The production remains much the same as it was in Washington. Michael Scott's budget-conscious sets update the opera -- pointlessly so, since all sense of time and place more or less vanishes by Act Two -- while Marta Domingo's fussy stage direction includes such inanities as a jigging tavern chorus and a ridiculous white apparition that dances around Sly as he expires. Her greatest sin, though, is to throw a cloak of pervasive dullness over the action, draining all the theatrical life from an opera that needs as much help as it can get. Marco Armiliato is the competent conductor.
The Met is no doubt relieved to work off this obligation to Domingo and get back to its own affairs. But wait. The great tenor has announced that he plans to star in another Italian vehicle from the same era as Sly, Franco Alfano's Cyrano de Bergerac, and he is already talking to the Met about importing a production soon to be unveiled in Madrid. Given Domingo's undiminished performance energies and bargaining power, I think we can count on seeing it.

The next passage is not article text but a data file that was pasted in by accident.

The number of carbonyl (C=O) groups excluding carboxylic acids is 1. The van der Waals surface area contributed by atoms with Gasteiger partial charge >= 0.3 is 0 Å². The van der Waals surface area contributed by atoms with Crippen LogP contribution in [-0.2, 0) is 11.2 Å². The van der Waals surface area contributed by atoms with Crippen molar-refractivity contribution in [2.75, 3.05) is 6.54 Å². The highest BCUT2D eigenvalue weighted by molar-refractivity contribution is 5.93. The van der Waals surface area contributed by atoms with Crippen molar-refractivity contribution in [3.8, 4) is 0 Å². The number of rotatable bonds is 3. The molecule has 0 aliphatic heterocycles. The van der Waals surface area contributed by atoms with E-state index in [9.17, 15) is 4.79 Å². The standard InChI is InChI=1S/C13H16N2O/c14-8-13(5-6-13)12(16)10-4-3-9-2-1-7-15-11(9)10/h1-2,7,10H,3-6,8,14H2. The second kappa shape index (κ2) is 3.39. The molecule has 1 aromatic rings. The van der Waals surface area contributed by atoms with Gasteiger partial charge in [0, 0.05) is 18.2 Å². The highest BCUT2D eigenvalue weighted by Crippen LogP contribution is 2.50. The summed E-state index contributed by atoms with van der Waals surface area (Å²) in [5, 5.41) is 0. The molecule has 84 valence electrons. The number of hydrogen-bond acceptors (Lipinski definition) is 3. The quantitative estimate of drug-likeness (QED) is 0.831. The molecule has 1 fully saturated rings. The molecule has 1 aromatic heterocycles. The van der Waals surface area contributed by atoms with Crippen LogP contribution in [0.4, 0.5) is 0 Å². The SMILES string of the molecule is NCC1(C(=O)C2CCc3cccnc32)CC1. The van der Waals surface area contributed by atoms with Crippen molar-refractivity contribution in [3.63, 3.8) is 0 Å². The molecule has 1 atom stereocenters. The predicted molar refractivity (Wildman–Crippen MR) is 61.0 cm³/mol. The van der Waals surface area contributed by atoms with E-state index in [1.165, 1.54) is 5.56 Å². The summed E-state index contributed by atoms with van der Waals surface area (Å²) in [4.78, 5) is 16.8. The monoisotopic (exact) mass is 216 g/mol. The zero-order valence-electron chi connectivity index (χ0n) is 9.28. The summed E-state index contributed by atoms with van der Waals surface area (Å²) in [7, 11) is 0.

A New York Festival of Song concert always seems to turn into a marvelous party of one sort or another, and the group's most recent entertainment in Weill Recital Hall at Carnegie Hall was no exception. So far, this season's programs have investigated songs from the Harlem Renaissance, Scandinavia, and the Iberian peninsula, as well as classic Broadway composers inspired by the lyrics of P. G. Wodehouse. At this concert, with justifiable pride and considerable joy, NYFOS revisited some of the many commissions and premieres it has presented over the past fourteen seasons. As usual, the Festival's co-artistic directors, Michael Barrett and Steven Blier, were the companionable pianists and witty commentators, and the singers were absolutely delicious: sopranos Cyndia Sieden and Cynthia Watters, mezzo Rinat Shaham, tenor Steven Tharp, baritones Philip Cutlip and Kurt Ollmann.